It might be said of Father Devane that he belonged to the “Shock Troops” of Christ, for he was always fighting the battle for souls. His campaign brought him into many aspects of life and he often met bitter opposition from those who made money at the cost of human souls. Yet he never flinched before this, for courage and determination were two of his outstanding characteristics. There were some “within the Fold” who thought he was too grim, but a deeper knowledge of him revealed' a very keen sense of humour. “Off duty” Father Devane could be a most entertaining companion. In his work as a Priest, he saw life in its most depressing and saddening circumstances. He did not understimate the power of paganism backed by wealth, yet these things did not cloud his spirits for his heart was on the hills with Christ. RIP

Egan, Eamon, 1923-1973, Jesuit priest

  • IE IJA J/139
  • Person
  • 04 July 1923-11 August 1973

Born: 04 July 1923, Dublin
Entered: 06 September 1941, St Mary's, Emo, County Laois
Ordained: 28 July 1955, Milltown Park, Dublin
Final Vows: 02 February 1959, Leuven, Belgium
Died: 11 August 1973, New York NY, USA (in a drowning accident)

Part of Milltown Park community, Dublin at time of his death.
Died in boating accident in New York;
by 1959 at Louvain (BEL M) studying

◆ Irish Province News
Irish Province News 48th Year No 4 1973
Loyola
The Province was well represented by Irish Jesuits at the memorial Mass held for Fr Eamon Egan at the parish where he had been on supply prior to his tragic death. Brian Grogan reports that the clergy and parishioners turned out in large numbers, and that the homily preached by the pastor emeritus was most eloquently delivered. Numerous tributes were paid to Fr Eamon, indicating the place he had gained in the hearts of many, though he had been with them only a brief while.

◆ The Belvederian, Dublin, 1974

Obituary :

Fr Eamon Egan (1923-1973)

Shortly before he left for the United States in July of this year Fr Egan said to a friend that now that he was fifty he must think about reorganising his life. A fortnight later he was dead. What he might have done in the years which he could reasonably have expected to lie before him is now, of course, a matter of futile speculation. The fact is that a freakish accident carried off some one who had already served his Province and, indeed, his fellow countrymen well; who was at the height of his powers and, to all appearances, seemed to have much more to give.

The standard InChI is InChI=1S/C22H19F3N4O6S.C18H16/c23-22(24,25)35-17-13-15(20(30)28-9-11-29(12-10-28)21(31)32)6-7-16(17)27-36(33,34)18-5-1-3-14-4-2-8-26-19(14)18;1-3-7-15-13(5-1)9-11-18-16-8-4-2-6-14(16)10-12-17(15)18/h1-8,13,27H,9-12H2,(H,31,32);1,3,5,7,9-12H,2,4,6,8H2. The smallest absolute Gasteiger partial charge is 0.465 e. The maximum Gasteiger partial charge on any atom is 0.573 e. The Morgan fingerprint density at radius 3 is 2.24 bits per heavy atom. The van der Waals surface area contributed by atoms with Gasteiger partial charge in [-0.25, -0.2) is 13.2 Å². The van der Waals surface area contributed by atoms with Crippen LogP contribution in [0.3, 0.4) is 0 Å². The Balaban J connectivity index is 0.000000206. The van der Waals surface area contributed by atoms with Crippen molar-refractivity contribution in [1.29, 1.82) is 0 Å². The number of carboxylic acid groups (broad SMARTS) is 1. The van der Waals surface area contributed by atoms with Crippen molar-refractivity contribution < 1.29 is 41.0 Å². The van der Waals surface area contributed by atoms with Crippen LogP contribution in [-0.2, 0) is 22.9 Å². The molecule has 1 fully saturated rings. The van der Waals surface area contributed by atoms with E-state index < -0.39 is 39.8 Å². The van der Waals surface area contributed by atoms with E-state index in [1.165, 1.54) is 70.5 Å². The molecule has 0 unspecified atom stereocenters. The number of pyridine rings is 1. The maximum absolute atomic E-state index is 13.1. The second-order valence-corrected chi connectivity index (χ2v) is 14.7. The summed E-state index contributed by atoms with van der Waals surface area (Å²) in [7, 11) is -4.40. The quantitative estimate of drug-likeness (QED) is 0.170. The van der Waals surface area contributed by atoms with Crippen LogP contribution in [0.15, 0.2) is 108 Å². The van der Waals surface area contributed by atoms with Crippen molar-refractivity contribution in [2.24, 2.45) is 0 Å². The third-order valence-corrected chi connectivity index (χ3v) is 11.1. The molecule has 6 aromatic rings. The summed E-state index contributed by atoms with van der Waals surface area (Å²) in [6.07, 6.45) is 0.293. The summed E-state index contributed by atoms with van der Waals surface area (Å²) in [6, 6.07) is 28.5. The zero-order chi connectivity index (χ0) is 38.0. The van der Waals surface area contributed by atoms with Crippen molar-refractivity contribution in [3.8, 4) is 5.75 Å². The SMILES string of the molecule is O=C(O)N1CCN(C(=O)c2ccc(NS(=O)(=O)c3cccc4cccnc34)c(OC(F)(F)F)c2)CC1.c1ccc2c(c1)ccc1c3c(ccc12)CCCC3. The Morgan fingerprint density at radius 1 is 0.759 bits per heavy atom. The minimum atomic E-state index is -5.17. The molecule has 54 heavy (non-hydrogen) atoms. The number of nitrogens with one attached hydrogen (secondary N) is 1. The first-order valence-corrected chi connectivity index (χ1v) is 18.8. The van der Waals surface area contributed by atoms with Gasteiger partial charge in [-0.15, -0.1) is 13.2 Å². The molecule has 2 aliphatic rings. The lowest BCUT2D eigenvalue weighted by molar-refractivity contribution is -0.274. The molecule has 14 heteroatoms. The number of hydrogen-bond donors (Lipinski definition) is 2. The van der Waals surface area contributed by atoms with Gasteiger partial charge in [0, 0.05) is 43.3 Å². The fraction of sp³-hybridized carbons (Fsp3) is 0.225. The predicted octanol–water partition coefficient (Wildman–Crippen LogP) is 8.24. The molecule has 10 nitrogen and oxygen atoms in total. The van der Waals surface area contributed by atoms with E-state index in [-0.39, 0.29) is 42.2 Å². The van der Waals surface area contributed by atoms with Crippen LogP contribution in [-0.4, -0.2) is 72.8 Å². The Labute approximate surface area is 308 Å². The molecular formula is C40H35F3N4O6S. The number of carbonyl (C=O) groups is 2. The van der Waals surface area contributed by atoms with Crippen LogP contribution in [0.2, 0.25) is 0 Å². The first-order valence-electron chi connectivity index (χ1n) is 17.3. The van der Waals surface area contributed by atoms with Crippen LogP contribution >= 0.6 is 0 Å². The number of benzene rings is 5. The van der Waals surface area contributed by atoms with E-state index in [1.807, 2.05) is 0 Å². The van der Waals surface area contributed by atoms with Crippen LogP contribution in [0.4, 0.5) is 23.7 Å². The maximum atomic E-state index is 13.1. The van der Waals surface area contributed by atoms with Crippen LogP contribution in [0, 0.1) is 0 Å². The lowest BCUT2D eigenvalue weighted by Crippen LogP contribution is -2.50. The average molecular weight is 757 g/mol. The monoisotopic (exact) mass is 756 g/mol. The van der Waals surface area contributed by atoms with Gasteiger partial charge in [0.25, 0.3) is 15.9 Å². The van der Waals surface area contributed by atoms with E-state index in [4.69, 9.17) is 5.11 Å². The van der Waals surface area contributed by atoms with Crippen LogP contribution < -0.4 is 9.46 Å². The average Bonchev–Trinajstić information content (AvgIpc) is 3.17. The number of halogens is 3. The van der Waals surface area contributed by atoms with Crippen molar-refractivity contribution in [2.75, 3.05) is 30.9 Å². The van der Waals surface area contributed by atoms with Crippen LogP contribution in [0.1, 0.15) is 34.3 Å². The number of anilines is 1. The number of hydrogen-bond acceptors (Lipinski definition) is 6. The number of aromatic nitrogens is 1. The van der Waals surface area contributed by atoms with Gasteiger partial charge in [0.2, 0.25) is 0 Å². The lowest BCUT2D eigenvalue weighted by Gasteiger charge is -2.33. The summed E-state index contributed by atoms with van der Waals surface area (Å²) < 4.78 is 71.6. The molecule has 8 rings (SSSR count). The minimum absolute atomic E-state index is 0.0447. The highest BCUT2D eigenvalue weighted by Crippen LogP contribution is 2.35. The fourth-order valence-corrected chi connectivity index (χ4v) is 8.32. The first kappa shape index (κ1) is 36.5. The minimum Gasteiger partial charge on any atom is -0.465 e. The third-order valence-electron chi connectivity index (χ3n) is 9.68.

The circumstances of his death were almost grotesque, if for no other reason than that it is, at this moment, almost impossible to determine them precisely. What we know is that he was drowned by a freak storm off Rockaway Point, Jamaica Bay, New York Harbour. All the other occupants of the boat were rescued. What happened to Fr Egan is unsolved, but the most likely (and merciful) explanation is that he was knocked unconscious; for, though not a good swimmer, he could swim.

Eamon was the son of Robert Egan, the first news editor of The Irish Press. He was born in Dublin in 1923. He was sent to school at Scoil Mhuire, Marino where he attained a grasp of Irish which was eventually to bear fruit in a first class degree in UCD. He finished his secondary education at Belvedere. In 1941 he entered the noviciate at Emo Park. There then followed the usual sequence of studies : Rathfarnham, where he distinguished himself as a debater; Tullabeg, where he again distinguished himself in the, now defunct, disputations (circles and menstrua); teaching in Belvedere and Galway; theology in Milltown. He was ordained in 1955.